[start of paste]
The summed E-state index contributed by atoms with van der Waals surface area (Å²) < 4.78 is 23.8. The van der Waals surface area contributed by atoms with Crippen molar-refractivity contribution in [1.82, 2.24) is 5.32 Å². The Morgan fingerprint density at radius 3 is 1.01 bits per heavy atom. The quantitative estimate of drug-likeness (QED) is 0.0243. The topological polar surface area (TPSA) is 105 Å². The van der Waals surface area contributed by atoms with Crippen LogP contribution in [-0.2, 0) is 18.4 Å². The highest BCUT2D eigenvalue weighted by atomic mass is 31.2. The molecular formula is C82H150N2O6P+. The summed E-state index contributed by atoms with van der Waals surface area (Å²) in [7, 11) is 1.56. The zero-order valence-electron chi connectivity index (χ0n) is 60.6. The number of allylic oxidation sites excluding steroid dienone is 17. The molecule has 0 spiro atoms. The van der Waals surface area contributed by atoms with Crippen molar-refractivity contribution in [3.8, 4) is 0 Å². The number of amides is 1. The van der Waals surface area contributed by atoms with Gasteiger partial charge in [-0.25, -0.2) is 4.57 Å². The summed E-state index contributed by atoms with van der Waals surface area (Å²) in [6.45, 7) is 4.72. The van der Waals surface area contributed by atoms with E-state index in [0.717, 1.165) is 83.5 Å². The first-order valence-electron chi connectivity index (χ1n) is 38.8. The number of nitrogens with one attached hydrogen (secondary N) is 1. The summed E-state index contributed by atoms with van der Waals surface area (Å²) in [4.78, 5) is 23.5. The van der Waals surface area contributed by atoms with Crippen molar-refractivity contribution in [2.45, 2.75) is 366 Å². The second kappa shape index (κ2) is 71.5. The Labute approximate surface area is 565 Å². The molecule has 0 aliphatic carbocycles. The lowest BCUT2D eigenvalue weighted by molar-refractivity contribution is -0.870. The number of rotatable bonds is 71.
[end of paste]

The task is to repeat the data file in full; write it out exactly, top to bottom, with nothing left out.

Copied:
The summed E-state index contributed by atoms with van der Waals surface area (Å²) < 4.78 is 23.8. The van der Waals surface area contributed by atoms with Crippen molar-refractivity contribution in [1.82, 2.24) is 5.32 Å². The Morgan fingerprint density at radius 3 is 1.01 bits per heavy atom. The quantitative estimate of drug-likeness (QED) is 0.0243. The topological polar surface area (TPSA) is 105 Å². The van der Waals surface area contributed by atoms with Crippen LogP contribution in [-0.2, 0) is 18.4 Å². The highest BCUT2D eigenvalue weighted by atomic mass is 31.2. The molecular formula is C82H150N2O6P+. The summed E-state index contributed by atoms with van der Waals surface area (Å²) in [7, 11) is 1.56. The zero-order valence-electron chi connectivity index (χ0n) is 60.6. The number of allylic oxidation sites excluding steroid dienone is 17. The molecule has 0 spiro atoms. The van der Waals surface area contributed by atoms with Crippen molar-refractivity contribution in [3.8, 4) is 0 Å². The number of amides is 1. The van der Waals surface area contributed by atoms with Gasteiger partial charge in [-0.25, -0.2) is 4.57 Å². The summed E-state index contributed by atoms with van der Waals surface area (Å²) in [6.45, 7) is 4.72. The van der Waals surface area contributed by atoms with E-state index in [0.717, 1.165) is 83.5 Å². The first-order valence-electron chi connectivity index (χ1n) is 38.8. The number of nitrogens with one attached hydrogen (secondary N) is 1. The summed E-state index contributed by atoms with van der Waals surface area (Å²) in [4.78, 5) is 23.5. The van der Waals surface area contributed by atoms with Crippen molar-refractivity contribution in [2.45, 2.75) is 366 Å². The second kappa shape index (κ2) is 71.5. The Labute approximate surface area is 565 Å². The molecule has 0 aliphatic carbocycles. The lowest BCUT2D eigenvalue weighted by molar-refractivity contribution is -0.870. The number of rotatable bonds is 71.